Interlude: A Happy Accident

As we are wrapping up the Renaissance with Monteverdi breaking from the strict Palestrina mode of composition, I am editing future entries on Jean-Philippe Rameau, whose 1722 treatise, Traité de l’harmonie réduite à ses principes naturels, set forth the rules that would govern composition for the better part of the next 200 years. And, as it also turns out, I am simultaneously writing the first draft of the entries on Claude Debussy, who, perhaps more than anyone, systematically shattered Rameau’s harmonic constructs.

In listening to these three composers simultaneously, I chanced upon a recent album from the Icelandic pianist Vikingur Olafsson, which pairs the works of Rameau and Debussy. In his words:

I decided to play through the entire keyboard works fo Jean-Philippe Rameau. I found things I could not believe in terms of the quality and the scope of expression: I would say about 5 to 10 of the [compositions] are things keyboard aficionados will know, but so many of them are under-performed and equally wonderful, if not more wonderful, than the famous pieces. In so many ways, Rameau was ahead of his time. The way he wrote for the instrument and the way he could perceive music, he does things that we have to wait another 150 years to see re-occurring in music history.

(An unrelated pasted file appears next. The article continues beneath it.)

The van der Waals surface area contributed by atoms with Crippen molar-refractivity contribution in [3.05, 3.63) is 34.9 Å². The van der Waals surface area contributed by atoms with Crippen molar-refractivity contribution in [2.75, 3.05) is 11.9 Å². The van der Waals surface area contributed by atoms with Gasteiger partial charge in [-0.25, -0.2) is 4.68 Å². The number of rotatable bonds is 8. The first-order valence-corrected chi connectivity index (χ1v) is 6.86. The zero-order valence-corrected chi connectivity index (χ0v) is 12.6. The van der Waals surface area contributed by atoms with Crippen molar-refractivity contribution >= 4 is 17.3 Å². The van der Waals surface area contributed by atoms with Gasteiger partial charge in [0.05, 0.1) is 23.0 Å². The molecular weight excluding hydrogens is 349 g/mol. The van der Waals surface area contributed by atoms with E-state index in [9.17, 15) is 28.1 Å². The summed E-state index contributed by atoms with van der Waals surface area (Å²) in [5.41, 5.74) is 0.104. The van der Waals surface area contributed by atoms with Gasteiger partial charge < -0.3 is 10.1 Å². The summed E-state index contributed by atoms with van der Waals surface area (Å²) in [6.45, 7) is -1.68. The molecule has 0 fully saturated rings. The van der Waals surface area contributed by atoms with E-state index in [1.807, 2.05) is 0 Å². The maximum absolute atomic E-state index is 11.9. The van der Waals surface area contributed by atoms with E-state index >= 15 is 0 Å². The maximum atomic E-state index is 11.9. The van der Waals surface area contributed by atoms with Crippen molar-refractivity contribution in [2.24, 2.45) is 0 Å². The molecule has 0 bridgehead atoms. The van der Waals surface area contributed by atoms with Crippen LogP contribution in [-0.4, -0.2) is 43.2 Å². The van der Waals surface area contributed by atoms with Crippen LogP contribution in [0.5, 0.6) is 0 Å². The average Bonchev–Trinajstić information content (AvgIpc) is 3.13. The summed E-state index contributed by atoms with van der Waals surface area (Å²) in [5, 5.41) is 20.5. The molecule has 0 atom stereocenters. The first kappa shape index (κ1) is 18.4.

And I found traces of Rameau in Debussy; there was a direct link.

Much like many contemporary bands, Debussy looked back and was influenced by Rameau, as Olafsson compelling demonstrates in his performance. In the NPR interview excerpted above, Olafsson relays that Debussy, once a music critic, reported on a concert of Rameau works, declaring: “He is one of us.” It is exactly this dialog, these Conversations across the centuries that inspire the ever evolving sonic landscape of music, that inspired this blog.

A Gertus History of Music will return after Labor Day. But until then, do download Olafsson’s remarkable album “Debussy-Rameau” for a preview of what’s to come.